Read more: CBD may reduce effects of anti-seizure medication

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California governor signs ‘Ryan’s Law’ allowing cannabis for terminally ill patients

Ryan’s Law is allow for medical cannabis use for terminally ill patients on hospital grounds although it will not allow smoking or vaping



California: Two white tubs of medical cannabis on a wooden surface. A doctor is writing a prescription

Ryan’s Law or The Compassionate Access to Medical Cannabis Act would allow patients to use medical cannabis in certain situations on hospital grounds.

California Governor Gavin Newsom has signed Ryan’s Law legislation into law to expand end-of-life treatment and pain relief options for terminally ill patients.

In a press release, Senator Hueso who raised the bill stated: “It is inconceivable to me that, in a state where medical cannabis was legalized more than 25 years ago, those in deepest suffering receiving treatment in our state’s healthcare facilities cannot access this proven, effective, and prescribed treatment.”

“Instead, terminally-ill patients in California healthcare facilities are given heavy opiates that rob them of their precious last moments with family and friends. This is a simple, yet critical, move that will provide relief, compassion and dignity to terminally-ill Californians.”

Members of the California Assembly and Senate advanced legislation to the governor’s desk earlier this year, which would allow medical cannabis products in hospitals and care facilities. The bill, Senate Bill 311 provides for a terminally ill patient’s use of medical cannabis within a healthcare facility. It will prevent patients from using inhalers or vapes and bans cannabis from the emergency room.

The legislation was partly inspired by a father who was initially denied access to cannabis at a California hospital while his son was dying from cancer. Jim Bartell eventually gained access to a facility that allowed the treatment and said his son’s life dramatically improved in his final few days.

California Bill

In July, the bill’s sponsor, State Senator Ben Hueso, drafted a letter to the US Department of Health and Human Services to inquire if allowing cannabis use on hospital grounds may cause issues with federal funding. Senator Hueso has repeatedly fought to allow cannabis use in medical facilities for terminally ill patients.

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So far, only a few states allow cannabis products for hospitalised patients such as Maine and Connecticut.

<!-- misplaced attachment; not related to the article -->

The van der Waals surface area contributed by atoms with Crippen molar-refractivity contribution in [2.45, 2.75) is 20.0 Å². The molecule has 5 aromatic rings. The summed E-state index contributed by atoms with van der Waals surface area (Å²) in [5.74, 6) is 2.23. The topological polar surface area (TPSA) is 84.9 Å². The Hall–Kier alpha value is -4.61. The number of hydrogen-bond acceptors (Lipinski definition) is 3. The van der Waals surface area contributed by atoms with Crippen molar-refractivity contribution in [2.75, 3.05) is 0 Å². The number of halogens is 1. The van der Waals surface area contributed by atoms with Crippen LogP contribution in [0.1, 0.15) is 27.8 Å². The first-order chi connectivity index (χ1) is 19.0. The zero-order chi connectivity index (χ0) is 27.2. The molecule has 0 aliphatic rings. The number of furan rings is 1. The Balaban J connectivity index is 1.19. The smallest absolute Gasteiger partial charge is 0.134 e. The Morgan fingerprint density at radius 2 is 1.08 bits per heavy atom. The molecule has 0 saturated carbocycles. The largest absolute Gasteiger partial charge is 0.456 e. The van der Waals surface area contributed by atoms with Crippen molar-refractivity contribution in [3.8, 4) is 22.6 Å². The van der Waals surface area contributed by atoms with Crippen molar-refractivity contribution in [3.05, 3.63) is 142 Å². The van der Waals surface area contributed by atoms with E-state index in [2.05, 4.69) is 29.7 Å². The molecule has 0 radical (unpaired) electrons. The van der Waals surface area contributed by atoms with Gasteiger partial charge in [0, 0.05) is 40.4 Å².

The California State Assembly voted 57-1 to approve the bill earlier in September, and the Senate approved the other chamber’s amendments in a 36-1 vote.

The bill reads: “(it) would require specified types of health care facilities to allow a terminally ill patient’s use of medicinal cannabis within the health care facility, subject to certain restrictions,”

“The bill would require a patient to provide the health care facility with a copy of their medical marijuana card or written documentation that the use of medicinal cannabis is recommended by a physician.

“The bill would require a health care facility to reasonably restrict the manner in which a patient stores and uses medicinal cannabis to ensure the safety of other patients, guests, and employees of the health care facility, compliance with other state laws, and the safe operations of the health care facility.”

California government

Although this attempt has been successful, it was originally vetoed by Democratic Governor Gavin Newsom who was concerned it could create conflict between federal and state law. Newsom has only just defeated a recall attempt after voters chose him over a Republican candidate.

The US Hemp Round Table, A cannabis coalition group stated: “We’re excited to report that a final deal has been reached with Governor Gavin Newsom to move to the final passage of AB 45, our long term effort to explicitly permit the retail sale of hemp-derived extracts such as CBD in California.  And a highlight of that compromise was the removal of language to ban hemp smokables in the state – replaced by a phase-in approach that will permit their sale to adults and the immediate manufacture of smokable products to be sold in other states.”